The Ministry of Justice is working on an amendment plan to give the Political Parties Supervision Committee (ERJK) slightly broader powers and obligate parties to transfer illicit donations to state proceeds.
If a political party is caught accepting an illicit donation, current legislation obligates it to return the money to the sponsor. Minister of Justice Maris Lauri (Reform) believes this possibility could only be retained if the money is returned immediately, not once the party has been caught.
"But if the party holds on to the money and starts stalling repayment, perhaps such sums should be paid into the state budget," Lauri said. The ministry will include the proposal in its amendment roadmap.
Deputy chair of the ERJK Kaarel Tarand said that people making donations aren't currently risking much, while parties stand to benefit greatly.
"Unto people pursuing such transactions with their own firms or those owned by friends. Taking money our of the company and putting it back in later, buying services from one's own firm etc.," Tarand explained. "It would be a different story if donations deemed illicit would not make it back to the inner circle."
The ministry also wants to complement the committee's toolbox.
Lauri said that people are currently not obligated to give statements to the committee, while that may change in the future.
"The ERJK is short on powers that many other watchdogs enjoy. This has made it difficult to verify hints and question people," the minister suggested.
The committee would also get the right to require third persons to present documentation.
"In a situation where parties' main campaign partners are not under obligation to disclose whether discounts were offered to particular customers, suspicions will remain, while we have no access to the truth," Tarand said, describing the amendment as necessary.
The amendment roadmap is also looking for a solution for involving parties' associate organizations in funding supervision.
"They have youth wings, women's organizations, seniors' clubs," Lauri said. "Some parties count donations to these organizations as donations to the party, while there are also situations where organizations associated with the party are taking in money that is not counted as funding for the party."
Lauri said it requires further discussion how associate organizations need to be specified.
The law currently states that the political party needs to be a member or founder of such bodies. No associate organization of a party has been registered in Estonia.
Center Party board member Jaanus Karilaid also said a new definition should be sought now.
"It is a problem, one that needs to be addressed and the matter rendered more transparent. All parties that have such hidden associate organizations, they should drag them into the light," Karilaid said. "I believe that campaign reports would also become even more transparent and legible then."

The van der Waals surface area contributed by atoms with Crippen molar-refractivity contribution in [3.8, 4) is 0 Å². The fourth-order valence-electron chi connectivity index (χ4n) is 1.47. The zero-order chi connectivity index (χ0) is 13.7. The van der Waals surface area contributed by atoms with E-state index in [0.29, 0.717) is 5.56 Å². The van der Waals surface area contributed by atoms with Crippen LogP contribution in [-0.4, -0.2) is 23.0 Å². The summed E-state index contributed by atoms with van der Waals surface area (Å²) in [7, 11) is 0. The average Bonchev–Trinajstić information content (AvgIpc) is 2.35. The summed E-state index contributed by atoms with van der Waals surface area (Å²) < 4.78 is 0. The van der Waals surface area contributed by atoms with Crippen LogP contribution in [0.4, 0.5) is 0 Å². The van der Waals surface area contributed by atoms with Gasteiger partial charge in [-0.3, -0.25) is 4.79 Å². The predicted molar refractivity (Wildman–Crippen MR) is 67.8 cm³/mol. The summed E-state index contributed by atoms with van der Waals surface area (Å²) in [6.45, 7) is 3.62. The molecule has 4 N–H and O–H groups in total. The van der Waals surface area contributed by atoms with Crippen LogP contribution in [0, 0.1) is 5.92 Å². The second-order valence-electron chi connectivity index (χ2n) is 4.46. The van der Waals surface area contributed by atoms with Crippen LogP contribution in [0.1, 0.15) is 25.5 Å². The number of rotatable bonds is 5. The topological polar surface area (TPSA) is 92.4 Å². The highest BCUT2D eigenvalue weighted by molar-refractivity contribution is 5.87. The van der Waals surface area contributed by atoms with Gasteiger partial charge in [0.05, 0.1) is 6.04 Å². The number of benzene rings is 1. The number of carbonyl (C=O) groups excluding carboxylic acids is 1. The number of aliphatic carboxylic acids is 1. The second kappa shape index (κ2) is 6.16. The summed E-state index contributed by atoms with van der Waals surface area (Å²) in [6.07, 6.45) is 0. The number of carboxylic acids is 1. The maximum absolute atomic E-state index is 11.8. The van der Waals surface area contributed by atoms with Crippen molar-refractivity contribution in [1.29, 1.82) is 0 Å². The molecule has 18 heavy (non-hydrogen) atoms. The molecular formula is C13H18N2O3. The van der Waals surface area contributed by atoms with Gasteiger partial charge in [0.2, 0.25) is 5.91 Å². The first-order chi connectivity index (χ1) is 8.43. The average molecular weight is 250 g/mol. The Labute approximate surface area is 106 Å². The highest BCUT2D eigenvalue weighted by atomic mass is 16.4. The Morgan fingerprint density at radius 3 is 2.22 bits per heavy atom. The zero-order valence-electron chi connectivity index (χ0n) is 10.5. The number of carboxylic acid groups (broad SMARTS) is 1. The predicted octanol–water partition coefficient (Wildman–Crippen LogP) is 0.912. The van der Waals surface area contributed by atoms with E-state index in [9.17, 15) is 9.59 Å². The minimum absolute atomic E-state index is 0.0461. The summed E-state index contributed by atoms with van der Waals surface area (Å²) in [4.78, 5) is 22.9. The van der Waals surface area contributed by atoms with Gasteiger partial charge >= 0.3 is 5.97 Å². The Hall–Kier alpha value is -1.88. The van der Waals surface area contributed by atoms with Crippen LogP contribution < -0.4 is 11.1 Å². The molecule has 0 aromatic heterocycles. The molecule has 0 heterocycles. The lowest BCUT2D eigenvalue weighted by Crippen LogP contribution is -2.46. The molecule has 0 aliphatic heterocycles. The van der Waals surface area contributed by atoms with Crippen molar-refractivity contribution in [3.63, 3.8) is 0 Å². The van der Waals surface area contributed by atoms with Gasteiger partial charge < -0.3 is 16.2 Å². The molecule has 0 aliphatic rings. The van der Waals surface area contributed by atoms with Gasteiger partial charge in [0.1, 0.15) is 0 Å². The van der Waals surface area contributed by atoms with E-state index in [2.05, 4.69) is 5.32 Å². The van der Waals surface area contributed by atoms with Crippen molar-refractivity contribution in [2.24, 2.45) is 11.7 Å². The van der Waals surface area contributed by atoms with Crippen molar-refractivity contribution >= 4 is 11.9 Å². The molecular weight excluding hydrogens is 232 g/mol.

Karilaid: ERJK could be more impartial
Then coalition partners the Conservative People's Party (EKRE), Isamaa and Center proposed handing supervision of party funding over to the National Audit Office last spring. The proposal read that the current committee lacks sufficient resources and powers for effective control.
Maris Lauri said that the planned amendment could solve the latter problem.
"And once it has greater powers, it would inevitably need more resources to do its job," she said.
The committee is not expecting much. Kaarel Tarand said that the ERJK could have two full-time advisers instead of the current 1.2 positions. "We need a legal specialist and a financial specialist," Tarand said.
Jaanus Karilaid found that the committee's work organization should also be discussed when putting together the amendment.
"It is not a question of the exact mechanism. The important thing is for it to be efficient, comprehensible and for the principle of equal treatment to be upheld. So that it would have energy and authority enough to look beyond a single party."
Tarand also urged looking at the bigger picture. He said that the justice ministry is highlighting the right concerns and offering sensible solutions, while the Political Parties Act requires more fundamental debate.
"Whether the situation of the past 15 years where companies cannot donate to political parties, with the latter given generous state budget financing as compensation, is justified and right? Whether we have achieved what the decision sought to achieve in 2005?" Tarand asked. "It has not been achieved as I see it," he said.
The ERJK deputy chair also said it could be discussed how to motivate parties to pay more attention to their income. "We can compare the situation to that of cultural establishments who are told that while you have some state support, doing new things requires own revenue."
Supporting parties not elected to the Riigikogu was Tarand's third proposal.
"One simple solution would be to calculate the state budget support not based on Riigikogu mandates but number of votes cast at elections," Tarand offered. "We could basically attach a price on every vote for four years."
Editor: Marcus Turovski